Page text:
I like the Last Pass FAQ page structure, but as far as I can tell, they never let you look at every FAQ entry related to the product. Only the most popular. If they could show you everything, then that would pretty much be perfect.

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  • Level 5*

+10 for walkthru videos. They don't have to be long or expensively produced, but for any new features (and for a new user that means all of it) a quick visual explanation of how stuff works is worth several written explanations. Plus the user knows s/he'll only lose 2-3 minutes of their life getting to grips with a new operation.

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  • Level 5*

It's a trade off, money spent on videos and documentation is money not spent on other things. Having no real understanding of Evernote's financials we have to assume that they feel like they are doing the best they can with what they have available.

We do know that they are working on improved documentation but even this is challenging as the Evernote model of fast releases across so many platforms means that the documentation is in constant need of updating whilst still supporting some historical versions for those who haven't/won't upgrade.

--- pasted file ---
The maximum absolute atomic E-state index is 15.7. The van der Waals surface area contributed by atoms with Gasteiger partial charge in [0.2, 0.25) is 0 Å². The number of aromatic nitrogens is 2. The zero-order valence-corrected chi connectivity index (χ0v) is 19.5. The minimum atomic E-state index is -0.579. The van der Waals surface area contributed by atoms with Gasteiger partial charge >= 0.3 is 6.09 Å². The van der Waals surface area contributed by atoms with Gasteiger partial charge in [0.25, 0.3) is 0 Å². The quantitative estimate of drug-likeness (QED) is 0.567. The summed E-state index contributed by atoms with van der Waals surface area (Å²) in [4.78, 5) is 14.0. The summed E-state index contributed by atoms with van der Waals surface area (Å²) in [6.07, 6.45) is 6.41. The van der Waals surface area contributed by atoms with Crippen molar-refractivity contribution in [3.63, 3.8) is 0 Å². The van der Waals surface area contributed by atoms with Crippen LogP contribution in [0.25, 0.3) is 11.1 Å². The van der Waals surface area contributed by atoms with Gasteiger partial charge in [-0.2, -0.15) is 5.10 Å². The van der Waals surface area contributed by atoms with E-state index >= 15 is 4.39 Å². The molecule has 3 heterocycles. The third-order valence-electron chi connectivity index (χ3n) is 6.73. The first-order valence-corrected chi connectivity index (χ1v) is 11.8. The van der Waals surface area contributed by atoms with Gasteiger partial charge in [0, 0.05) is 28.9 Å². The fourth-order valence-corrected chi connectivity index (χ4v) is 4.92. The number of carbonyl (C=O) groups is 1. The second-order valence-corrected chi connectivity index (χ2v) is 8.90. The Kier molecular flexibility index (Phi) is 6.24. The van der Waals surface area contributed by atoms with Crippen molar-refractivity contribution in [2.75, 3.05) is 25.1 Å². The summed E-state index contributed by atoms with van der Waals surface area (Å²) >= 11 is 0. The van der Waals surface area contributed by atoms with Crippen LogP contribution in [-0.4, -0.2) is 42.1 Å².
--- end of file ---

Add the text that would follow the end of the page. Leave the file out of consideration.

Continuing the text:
It's a nasty job, I'm glad it's not mine.

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  • Level 5*
documentation is in constant need of updating

Agreed that I wouldn't like the job either, but I used to run a Wiki for the hundreds of elf geeks who provided live support for millions of broadband users in the UK. We were an ISP, not a hardware provider, so you can imagine the endless combinations of desktop / router / OS and user competence, mixed with the new releases across the market from all of the above. (All those stories you've heard about tech-support calls? They're all, sadly, absolutely true!)

To stay in touch with the minute-by-minute changes to everything, we set up the Wiki. It was internal and a touch specialised in its use, but the ability to change any page at any time but still stay within the format of a defined layout worked great for us.

Wikipedia shows that Wikis are is pretty much spanner-proof despite huge numbers of views and edits, and as editing is possible by any trusted user, you're not limited to one person or one department keeping things up to date. Lots of public tech pages link to Wiki help, so it's not a new concept.

And you can embed links / videos in Wiki pages.

I'm sure the Herd will have considered this sort of thing anyway, but I'm just sayin'.


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  • Level 5*